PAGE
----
Round two goes to butterfly

Bame Piet
TO GO FOR RE-TRIAL : Butterfly

After losing a lawsuit she had filed against government last year, disgraced former spy, Welheminah Butterfly Maswabi last week won round two of the long legal battle with her former employers when Court of Appeal ordered a re-trial of her P30 million defamation lawsuit.

In her court papers, Maswabi had cited corruption investigator–Jako Hubona and five State organs, the Directorate of Public Prosecutions, Directorate on Corruption and Economic Crime, Directorate of Intelligence and Security Services, Botswana Police and Attorney General as first to sixth Respondents respectively in a civil suit that was dismissed by the High court sometime last year.

Four years ago Maswabi was charged with possession of unexplained Property; Financing Terrorism, and False Declaration for a Passport. The charges were also related to allegations of existence of bank accounts in foreign countries into which hundreds of millions of Pula were allegedly transferred from Botswana Government coffers.

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Round two goes to butterfly
Round two goes to butterfly

“The 1st Respondent went on to state in his Affidavit, that on 15th February 2019, and amount of USD48 Million, being part of money stolen from Bank of Botswana, was transferred from Makhota Bank in Indonesia into a named Standard Bank account held in South Africa under the names of Kgetham (Pty) Ltd; that some of the funds were then transferred from the Kgetham account into various accounts held under Blue Files (Pty) Ltd and Fire Files (Pty) Ltd,” the High Court was told

Hubona listed various other bank accounts in which he alleged proceeds from three unlawful accounts were transferred and in which Maswabi was supposedly a signatory. Despite denying the charges, Maswabi was denied bail on several occasions, and allegations that she was in an intimate relationship with former Director General of DIS Isaac Kgosi who was also cited as an accomplice in the crimes were peddled by state organs without evidence.

However some of the charges were subsequently withdrawn and Maswabi immediately instituted a lawsuit she lost against both the investigator and state organs.

This week although the Apex Court agreed with the lower court that Hubona was not served with statutory notice required under Section 4 of the State Proceedings Act and that as a result, the legal proceedings against him was a nullity since he knew nothing about them, Justices Isaac Lesetedi, Dr Singh Walia, and Elizabeth Nkabinde agreed with some points that Maswabi raised which the High Court had dismissed and therefore sent the concerned partied back to the drawing board.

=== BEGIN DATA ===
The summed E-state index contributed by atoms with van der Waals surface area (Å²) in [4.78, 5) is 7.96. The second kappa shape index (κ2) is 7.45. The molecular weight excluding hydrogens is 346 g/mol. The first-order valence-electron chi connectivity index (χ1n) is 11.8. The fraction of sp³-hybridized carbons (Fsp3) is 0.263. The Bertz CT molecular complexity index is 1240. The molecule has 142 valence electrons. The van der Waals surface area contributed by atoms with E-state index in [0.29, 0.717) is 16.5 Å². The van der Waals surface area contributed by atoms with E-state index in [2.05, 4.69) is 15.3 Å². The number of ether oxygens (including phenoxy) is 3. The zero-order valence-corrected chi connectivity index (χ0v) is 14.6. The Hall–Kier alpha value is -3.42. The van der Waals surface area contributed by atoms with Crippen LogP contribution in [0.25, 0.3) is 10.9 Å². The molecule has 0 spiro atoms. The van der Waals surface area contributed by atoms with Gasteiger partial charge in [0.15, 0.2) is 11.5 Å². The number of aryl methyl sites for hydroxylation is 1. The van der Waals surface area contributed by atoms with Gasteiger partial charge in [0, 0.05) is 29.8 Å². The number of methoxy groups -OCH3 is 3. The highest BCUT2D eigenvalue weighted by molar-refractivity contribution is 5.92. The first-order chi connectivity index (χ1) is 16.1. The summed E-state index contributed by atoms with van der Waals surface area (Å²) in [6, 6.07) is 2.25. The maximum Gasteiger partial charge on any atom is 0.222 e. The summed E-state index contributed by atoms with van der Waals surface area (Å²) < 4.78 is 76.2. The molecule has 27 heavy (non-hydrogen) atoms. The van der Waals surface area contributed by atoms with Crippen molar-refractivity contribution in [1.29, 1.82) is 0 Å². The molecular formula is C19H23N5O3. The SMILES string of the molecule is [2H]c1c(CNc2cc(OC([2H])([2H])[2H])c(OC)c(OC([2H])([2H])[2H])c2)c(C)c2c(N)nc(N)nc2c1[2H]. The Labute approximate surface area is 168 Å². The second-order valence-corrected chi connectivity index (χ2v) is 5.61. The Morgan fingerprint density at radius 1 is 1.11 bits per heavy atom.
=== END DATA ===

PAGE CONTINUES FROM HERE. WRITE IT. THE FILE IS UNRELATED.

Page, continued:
Maswabi’s demand of P30 million for defamation from Hubona and the aforementioned institutions for defamation stems from an Affidavit Hubona drafted which she has argued was a malicious fabrication and carried falsehoods. She cited him in his official, private, and personal capacity as the person who deposed an affidavit that gave rise to a charge sheet and that he acted with some DCEC officials in falsification, fabrication, and concealment of evidence, which contradicted the other information they gathered during investigations prior to her arrest.

The Court of Appeal said the State institutions will answer each for their part in the investigations, arrest, detention, drafting of charge sheet and other complaints raised by Maswabi.

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Maswabi also wanted the institutions to publish an unconditional retraction and apology for the defamatory statements in both local and international media.

“The matter is remitted back to the High Court for case management and continuation in respect of the live claims and such applications for amendments as may be competently made on the upheld exceptions,” said the judges.

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